Bollywood Legends - Shabana Azmi
"I am a daughter, a wife, a mother, a woman, an actress, an Indian and a Muslim. Each of these identities is important to me." – Shabana
How succinctly Shabana Azmi says it all. This is exactly what she is and what she stands for.
Shabana Azmi is the resurgent face of feminism of modern India. It is a different matter that she is equally acclaimed for her brilliance on the celluloid. Her social activism and the courage to call a spade a spade, has made her a cut above the rest, of the usual lot of Bollywood stars. Shabana’s striking countenance that fits into a vast spectrum of roles; coupled with her unmatched prowess, to emote and empathise with versatile characters, has made her hold sway on a genre of cinema for three decades. She is the pioneer of parallel movement in the Indian cinema and is the undisputed monarch of her territory. It is highly unlikely that times shall find her an heir, to carry forward her prolific legacy.
Shabana Azmi was born to poet-activist, the legendary Kaifi Azmi and Shaukat, an actress on September 18, 1950. Apparently she has inherited a lot of talent and intellect from her parents. Shabana graduated from the Film and Television Institute of India in 1972.
She made her debut in Shayam Benegal’s Ankur (1972). The film paid her rich dividends. Ankur not only became a harbinger of the parallel cinema, but also fetched her the first National Award. Later she went on to win another four – a feat unparalleled in the annals of film industry. Eight years and fifteen films after her debut, she showcased her greatest award winning performance in Mahesh Bhatt’s Arth (1982). Arth brought her yet another National Award and her first Filmfare award. It also placed her firmly in the orbit of the galaxy of film stars. She played a castaway wife, who had the mettle to take on the world. An equally brilliant performance by her illustrious co-star, the late Smita Patil, goaded Shabana to churn out her best. The rest of the three National Awards came from Khandar (1984), Paar (1985) and Godmother (1999). In Doosri Dulhan (1982), she played a prostitute to the hilt - the typical pan chewing and curse-spewing courtesan, who tries to seduce a millionaire out in search of a womb to father his child.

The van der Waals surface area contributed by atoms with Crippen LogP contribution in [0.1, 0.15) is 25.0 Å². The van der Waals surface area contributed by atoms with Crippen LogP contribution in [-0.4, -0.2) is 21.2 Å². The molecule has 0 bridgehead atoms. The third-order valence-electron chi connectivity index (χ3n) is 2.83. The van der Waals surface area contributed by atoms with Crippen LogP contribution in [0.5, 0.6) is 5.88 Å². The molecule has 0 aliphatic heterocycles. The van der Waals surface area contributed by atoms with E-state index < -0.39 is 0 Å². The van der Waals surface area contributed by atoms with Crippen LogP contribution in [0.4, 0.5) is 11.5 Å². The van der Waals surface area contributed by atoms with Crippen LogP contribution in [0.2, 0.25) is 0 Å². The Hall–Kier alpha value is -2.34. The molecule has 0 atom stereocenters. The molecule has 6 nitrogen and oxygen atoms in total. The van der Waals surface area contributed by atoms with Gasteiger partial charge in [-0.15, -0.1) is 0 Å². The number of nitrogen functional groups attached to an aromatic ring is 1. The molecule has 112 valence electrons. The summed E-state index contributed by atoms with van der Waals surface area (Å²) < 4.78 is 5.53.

In the eighties, she acted in a large number of films. In her other two most popular films, like Swami (77) and Apne Paraye (80), based upon Saratchandra Chatterjee novels, she plays “the strong, traditional woman” who gracefully overcomes the infirmities associated with womanhood. Her second Filmfare award came from Bhavana. Swami won her the third Filmfare award for Best Actress. Masoom (1983), Khamosh (1985), Krishna (1987), Ek Admi (1988), and Disha (1990) moulded her image as an intelligent, responsible and thinking actress.
In the Immaculate Conception (1992), an English trans-cultural drama of Jamil Dehlvi, she played Samira- a Pakistani lady opposite James Wilby. The Son of Pink Panther directed by Blake Edwards; Rolland Joeff’s City of Joy; Nicholas Klotz’s The Bengali Night co -starred with John Hurt and Hugh Grant and John Schlesinger’s Madame Sousatzka (1988), all won her immense International acclaim.
It stands to her credit that she can flit from art roles to a popular jean wearing Bollywood glam girl with ease. Her appreciable performances in Amar Akbar Anthony (1976) and Fakira (1978) bear ample testimony to this fact. Shabana, the adventurist came to fore, in her foray into the controversial subject like lesbianism, in Deepa Mehta’s Fire (1996). In Mrityudand (1997), she picturised a barren woman who warms up to a socially inferior partner. To add further versatility to her profile, she played a witch in Vishal Bharadwaj’s horror flick- Makdi (2002). Lately, she figured in Khalid Mohamed’s Tehzeeb and easily overshadowed the skimpily clad co- artists.
Shabana, the actress of all seasons was included in the august jury of International Film Festivals held at Cairo and Montreal.
Shabana is married to an equally famous poet-lyricist and screenwriter husband Javed Akhtar. The Government of India honoured Shabana, a veteran of over hundred films with Padam Shri award in 1998. She was nominated to the Rajya Sabha, as a Member of Parliament by the President of India, an honour bestowed upon people who have attained excellence in their respective fields. She also has the distinction of holding the coveted post of United Nations Ambassador of Goodwill on Population and Development.
Shabana has assumed a great stature in social activism. She is an untiring crusader of human and women rights. She has unequivocally condemned and fought against religious fundamentalism, on hundreds of occasions from different platforms. She has never lagged behind in any endeavour to normalise matters, whenever communal amity and peace is held to ransom by anti-social elements. Shabana Azmi is always at the forefront in fight for a just cause whether it is for the cause of slum dwellers of Mumbai or for alleviation of those suffering from AIDS.
As an actress, may be Shabana is past her prime. But as a champion of progressive ideas, national integrity, peace and harmony she has many more miles to traverse. We wish her a long life so that she keeps on serving the society with the ardour, so inherently characteristic of her.